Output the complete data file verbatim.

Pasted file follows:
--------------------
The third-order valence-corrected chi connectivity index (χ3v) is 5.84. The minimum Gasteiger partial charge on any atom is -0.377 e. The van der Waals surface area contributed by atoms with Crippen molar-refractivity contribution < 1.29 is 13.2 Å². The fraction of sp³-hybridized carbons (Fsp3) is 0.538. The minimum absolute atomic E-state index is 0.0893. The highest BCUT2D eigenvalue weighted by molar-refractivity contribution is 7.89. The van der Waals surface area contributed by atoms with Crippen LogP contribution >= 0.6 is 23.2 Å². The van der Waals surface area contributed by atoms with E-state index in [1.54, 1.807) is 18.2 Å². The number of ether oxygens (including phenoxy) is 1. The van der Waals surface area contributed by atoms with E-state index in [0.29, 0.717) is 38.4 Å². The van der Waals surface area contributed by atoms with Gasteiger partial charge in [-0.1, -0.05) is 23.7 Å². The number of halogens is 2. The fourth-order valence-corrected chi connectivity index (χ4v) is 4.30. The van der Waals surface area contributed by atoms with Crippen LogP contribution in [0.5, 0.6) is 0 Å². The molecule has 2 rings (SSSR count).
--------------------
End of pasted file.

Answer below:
The third-order valence-corrected chi connectivity index (χ3v) is 5.84. The minimum Gasteiger partial charge on any atom is -0.377 e. The van der Waals surface area contributed by atoms with Crippen molar-refractivity contribution < 1.29 is 13.2 Å². The fraction of sp³-hybridized carbons (Fsp3) is 0.538. The minimum absolute atomic E-state index is 0.0893. The highest BCUT2D eigenvalue weighted by molar-refractivity contribution is 7.89. The van der Waals surface area contributed by atoms with Crippen LogP contribution >= 0.6 is 23.2 Å². The van der Waals surface area contributed by atoms with E-state index in [1.54, 1.807) is 18.2 Å². The number of ether oxygens (including phenoxy) is 1. The van der Waals surface area contributed by atoms with E-state index in [0.29, 0.717) is 38.4 Å². The van der Waals surface area contributed by atoms with Gasteiger partial charge in [-0.1, -0.05) is 23.7 Å². The number of halogens is 2. The fourth-order valence-corrected chi connectivity index (χ4v) is 4.30. The van der Waals surface area contributed by atoms with Crippen LogP contribution in [0.5, 0.6) is 0 Å². The molecule has 2 rings (SSSR count).